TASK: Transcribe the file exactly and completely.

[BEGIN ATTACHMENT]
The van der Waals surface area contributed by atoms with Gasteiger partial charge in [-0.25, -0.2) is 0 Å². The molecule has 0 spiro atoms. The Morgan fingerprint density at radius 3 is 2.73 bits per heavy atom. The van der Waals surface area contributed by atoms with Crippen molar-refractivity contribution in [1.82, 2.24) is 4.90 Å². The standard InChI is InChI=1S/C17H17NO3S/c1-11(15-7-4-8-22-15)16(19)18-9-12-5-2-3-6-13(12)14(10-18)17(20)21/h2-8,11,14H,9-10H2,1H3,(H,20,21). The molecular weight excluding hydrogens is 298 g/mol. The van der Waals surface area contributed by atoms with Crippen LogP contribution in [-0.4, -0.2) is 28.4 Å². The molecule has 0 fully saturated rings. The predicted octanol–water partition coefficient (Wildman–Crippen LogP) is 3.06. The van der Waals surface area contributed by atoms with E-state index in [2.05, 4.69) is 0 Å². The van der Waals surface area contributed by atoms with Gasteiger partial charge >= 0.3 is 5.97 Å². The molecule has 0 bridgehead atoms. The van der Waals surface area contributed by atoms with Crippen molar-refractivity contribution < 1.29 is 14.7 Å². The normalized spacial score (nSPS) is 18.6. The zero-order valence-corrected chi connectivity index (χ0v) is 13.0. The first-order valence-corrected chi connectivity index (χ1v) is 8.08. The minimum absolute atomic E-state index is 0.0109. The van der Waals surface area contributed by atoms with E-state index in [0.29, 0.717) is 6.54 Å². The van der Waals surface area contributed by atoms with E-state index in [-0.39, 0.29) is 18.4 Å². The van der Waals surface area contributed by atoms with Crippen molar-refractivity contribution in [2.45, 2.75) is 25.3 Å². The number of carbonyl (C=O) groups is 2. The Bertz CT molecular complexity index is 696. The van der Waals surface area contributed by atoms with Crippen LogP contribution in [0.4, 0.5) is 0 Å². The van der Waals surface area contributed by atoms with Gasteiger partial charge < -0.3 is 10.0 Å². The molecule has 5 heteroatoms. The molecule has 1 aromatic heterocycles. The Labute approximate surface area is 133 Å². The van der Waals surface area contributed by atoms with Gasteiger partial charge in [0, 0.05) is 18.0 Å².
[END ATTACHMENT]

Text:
The van der Waals surface area contributed by atoms with Gasteiger partial charge in [-0.25, -0.2) is 0 Å². The molecule has 0 spiro atoms. The Morgan fingerprint density at radius 3 is 2.73 bits per heavy atom. The van der Waals surface area contributed by atoms with Crippen molar-refractivity contribution in [1.82, 2.24) is 4.90 Å². The standard InChI is InChI=1S/C17H17NO3S/c1-11(15-7-4-8-22-15)16(19)18-9-12-5-2-3-6-13(12)14(10-18)17(20)21/h2-8,11,14H,9-10H2,1H3,(H,20,21). The molecular weight excluding hydrogens is 298 g/mol. The van der Waals surface area contributed by atoms with Crippen LogP contribution in [-0.4, -0.2) is 28.4 Å². The molecule has 0 fully saturated rings. The predicted octanol–water partition coefficient (Wildman–Crippen LogP) is 3.06. The van der Waals surface area contributed by atoms with E-state index in [2.05, 4.69) is 0 Å². The van der Waals surface area contributed by atoms with Gasteiger partial charge >= 0.3 is 5.97 Å². The molecule has 0 bridgehead atoms. The van der Waals surface area contributed by atoms with Crippen molar-refractivity contribution < 1.29 is 14.7 Å². The normalized spacial score (nSPS) is 18.6. The zero-order valence-corrected chi connectivity index (χ0v) is 13.0. The first-order valence-corrected chi connectivity index (χ1v) is 8.08. The minimum absolute atomic E-state index is 0.0109. The van der Waals surface area contributed by atoms with E-state index in [0.29, 0.717) is 6.54 Å². The van der Waals surface area contributed by atoms with E-state index in [-0.39, 0.29) is 18.4 Å². The van der Waals surface area contributed by atoms with Crippen molar-refractivity contribution in [2.45, 2.75) is 25.3 Å². The number of carbonyl (C=O) groups is 2. The Bertz CT molecular complexity index is 696. The van der Waals surface area contributed by atoms with Crippen LogP contribution in [0.4, 0.5) is 0 Å². The van der Waals surface area contributed by atoms with Gasteiger partial charge < -0.3 is 10.0 Å². The molecule has 5 heteroatoms. The molecule has 1 aromatic heterocycles. The Labute approximate surface area is 133 Å². The van der Waals surface area contributed by atoms with Gasteiger partial charge in [0, 0.05) is 18.0 Å².